I was hoping this post would contain almost no text, and only photos. But, for once, this production hit Cape Town before anywhere else, so there aren’t yet gorgeous publicity shots littering the web. There should be.
I wanted an intense pic of Sir Anthony Sher glowering under the strain of the supernatural, in his heavy sangoma robes. I wanted a shot of Ariel’s wondrous harpy guise, with scorching red wings and weird hooflike stilts. I wanted a still shot of the magical chameleon puppet, and another of the spectacular wedding scene (my only gripe with this production was that the puppets were whipped on and off so fast that we barely got to take in their character). And of John Kani’s moment of transformation from slave to king. And of Trinculo and Stefano doing their flout-him-and-clout-him dance (as utterly hilariously compelling as the lunatic vagrant I saw at Home Affairs yesterday – have I mentioned lately how much I love this place?!) Oh, and of Ariel, his gorgeous painted body quivering with magic.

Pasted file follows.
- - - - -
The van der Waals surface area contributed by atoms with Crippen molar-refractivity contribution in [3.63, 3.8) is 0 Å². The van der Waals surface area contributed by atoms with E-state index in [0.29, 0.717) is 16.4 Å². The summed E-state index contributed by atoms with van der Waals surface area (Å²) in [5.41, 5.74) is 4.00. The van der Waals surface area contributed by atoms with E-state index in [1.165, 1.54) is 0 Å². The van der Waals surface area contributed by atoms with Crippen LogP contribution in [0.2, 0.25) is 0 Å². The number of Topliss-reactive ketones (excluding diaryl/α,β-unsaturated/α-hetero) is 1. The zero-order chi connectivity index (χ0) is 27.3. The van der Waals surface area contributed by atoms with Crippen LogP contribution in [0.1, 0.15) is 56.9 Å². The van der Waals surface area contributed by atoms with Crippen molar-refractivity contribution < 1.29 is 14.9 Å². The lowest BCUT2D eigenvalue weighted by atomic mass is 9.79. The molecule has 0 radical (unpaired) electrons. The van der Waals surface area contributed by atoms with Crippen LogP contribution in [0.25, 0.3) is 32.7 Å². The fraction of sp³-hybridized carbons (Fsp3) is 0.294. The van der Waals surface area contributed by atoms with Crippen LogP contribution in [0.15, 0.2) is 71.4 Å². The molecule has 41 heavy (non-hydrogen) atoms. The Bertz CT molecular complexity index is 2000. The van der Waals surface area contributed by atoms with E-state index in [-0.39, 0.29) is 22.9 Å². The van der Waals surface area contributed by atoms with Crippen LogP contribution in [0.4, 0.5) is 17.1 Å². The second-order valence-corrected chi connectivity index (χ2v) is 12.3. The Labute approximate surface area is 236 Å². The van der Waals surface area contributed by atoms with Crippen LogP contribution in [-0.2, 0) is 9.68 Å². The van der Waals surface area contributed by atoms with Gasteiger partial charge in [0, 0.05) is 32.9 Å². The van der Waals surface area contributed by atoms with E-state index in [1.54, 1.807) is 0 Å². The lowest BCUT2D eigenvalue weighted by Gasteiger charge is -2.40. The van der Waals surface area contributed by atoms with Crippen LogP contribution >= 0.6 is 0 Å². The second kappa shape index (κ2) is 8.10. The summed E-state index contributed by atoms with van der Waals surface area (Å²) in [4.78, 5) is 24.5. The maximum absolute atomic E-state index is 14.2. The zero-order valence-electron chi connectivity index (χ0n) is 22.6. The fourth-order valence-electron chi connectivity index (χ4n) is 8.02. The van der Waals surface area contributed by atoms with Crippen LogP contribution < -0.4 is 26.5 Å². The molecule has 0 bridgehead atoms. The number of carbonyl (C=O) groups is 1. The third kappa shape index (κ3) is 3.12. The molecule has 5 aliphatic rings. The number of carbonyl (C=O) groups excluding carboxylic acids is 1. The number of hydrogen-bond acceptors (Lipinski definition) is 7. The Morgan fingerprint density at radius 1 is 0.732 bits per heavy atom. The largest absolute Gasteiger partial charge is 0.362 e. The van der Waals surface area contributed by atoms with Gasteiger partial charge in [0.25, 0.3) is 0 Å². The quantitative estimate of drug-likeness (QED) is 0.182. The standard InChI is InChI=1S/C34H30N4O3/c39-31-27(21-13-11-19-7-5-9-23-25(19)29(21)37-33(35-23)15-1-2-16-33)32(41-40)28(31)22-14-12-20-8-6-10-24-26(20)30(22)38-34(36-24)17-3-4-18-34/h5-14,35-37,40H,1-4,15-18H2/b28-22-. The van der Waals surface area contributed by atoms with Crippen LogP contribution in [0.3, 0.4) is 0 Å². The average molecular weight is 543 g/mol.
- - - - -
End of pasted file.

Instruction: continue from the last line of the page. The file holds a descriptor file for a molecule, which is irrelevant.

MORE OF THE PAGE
The whole thing was spellbinding and awe-inspiring, exactly as The Tempest should be. Text won’t really do it justice. If you’re in Cape Town, get yourself tickets to The Tempest. If you’re in the UK, go see it in March – it’ll be at Stratford-Upon-Avon, and then on tour in Richmond, Leeds, Bath, Nottingham and Sheffield. The Tempest is directed by Janice Honeyman for the Baxter Theatre in association with the RSC, with set and constumes by Illke Louw, lighting by Mannie Manim, music and sound by Neo Muyanga, and puppets by Janni Younge. Utterly inspiring stuff.